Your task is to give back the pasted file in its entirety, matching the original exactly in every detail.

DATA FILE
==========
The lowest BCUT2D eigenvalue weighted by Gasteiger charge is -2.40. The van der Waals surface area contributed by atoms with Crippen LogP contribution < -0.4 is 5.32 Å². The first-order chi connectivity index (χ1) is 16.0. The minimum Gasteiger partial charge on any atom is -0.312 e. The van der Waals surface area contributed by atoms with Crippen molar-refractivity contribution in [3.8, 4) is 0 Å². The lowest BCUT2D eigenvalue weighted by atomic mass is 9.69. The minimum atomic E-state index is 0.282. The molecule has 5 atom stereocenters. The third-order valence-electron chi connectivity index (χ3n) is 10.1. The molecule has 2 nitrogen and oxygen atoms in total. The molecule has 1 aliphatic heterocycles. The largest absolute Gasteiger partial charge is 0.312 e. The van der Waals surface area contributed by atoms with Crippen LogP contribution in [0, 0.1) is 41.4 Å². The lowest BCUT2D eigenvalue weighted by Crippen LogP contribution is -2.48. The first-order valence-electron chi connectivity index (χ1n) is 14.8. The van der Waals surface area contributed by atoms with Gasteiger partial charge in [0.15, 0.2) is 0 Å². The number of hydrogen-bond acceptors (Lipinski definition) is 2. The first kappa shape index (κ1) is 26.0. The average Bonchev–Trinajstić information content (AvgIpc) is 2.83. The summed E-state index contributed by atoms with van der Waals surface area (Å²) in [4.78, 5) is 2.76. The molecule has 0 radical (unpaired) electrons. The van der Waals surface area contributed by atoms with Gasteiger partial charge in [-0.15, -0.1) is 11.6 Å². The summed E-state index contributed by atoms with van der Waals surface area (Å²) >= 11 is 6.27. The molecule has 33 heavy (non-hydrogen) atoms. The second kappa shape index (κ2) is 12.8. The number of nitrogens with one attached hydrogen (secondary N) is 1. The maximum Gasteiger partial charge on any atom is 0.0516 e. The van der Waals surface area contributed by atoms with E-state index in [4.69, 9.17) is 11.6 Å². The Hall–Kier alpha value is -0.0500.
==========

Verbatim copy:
The lowest BCUT2D eigenvalue weighted by Gasteiger charge is -2.40. The van der Waals surface area contributed by atoms with Crippen LogP contribution < -0.4 is 5.32 Å². The first-order chi connectivity index (χ1) is 16.0. The minimum Gasteiger partial charge on any atom is -0.312 e. The van der Waals surface area contributed by atoms with Crippen molar-refractivity contribution in [3.8, 4) is 0 Å². The lowest BCUT2D eigenvalue weighted by atomic mass is 9.69. The minimum atomic E-state index is 0.282. The molecule has 5 atom stereocenters. The third-order valence-electron chi connectivity index (χ3n) is 10.1. The molecule has 2 nitrogen and oxygen atoms in total. The molecule has 1 aliphatic heterocycles. The largest absolute Gasteiger partial charge is 0.312 e. The van der Waals surface area contributed by atoms with Crippen LogP contribution in [0, 0.1) is 41.4 Å². The lowest BCUT2D eigenvalue weighted by Crippen LogP contribution is -2.48. The first-order valence-electron chi connectivity index (χ1n) is 14.8. The van der Waals surface area contributed by atoms with Gasteiger partial charge in [0.15, 0.2) is 0 Å². The number of hydrogen-bond acceptors (Lipinski definition) is 2. The first kappa shape index (κ1) is 26.0. The average Bonchev–Trinajstić information content (AvgIpc) is 2.83. The summed E-state index contributed by atoms with van der Waals surface area (Å²) in [4.78, 5) is 2.76. The molecule has 0 radical (unpaired) electrons. The van der Waals surface area contributed by atoms with Gasteiger partial charge in [-0.15, -0.1) is 11.6 Å². The summed E-state index contributed by atoms with van der Waals surface area (Å²) >= 11 is 6.27. The molecule has 33 heavy (non-hydrogen) atoms. The second kappa shape index (κ2) is 12.8. The number of nitrogens with one attached hydrogen (secondary N) is 1. The maximum Gasteiger partial charge on any atom is 0.0516 e. The van der Waals surface area contributed by atoms with E-state index in [4.69, 9.17) is 11.6 Å². The Hall–Kier alpha value is -0.0500.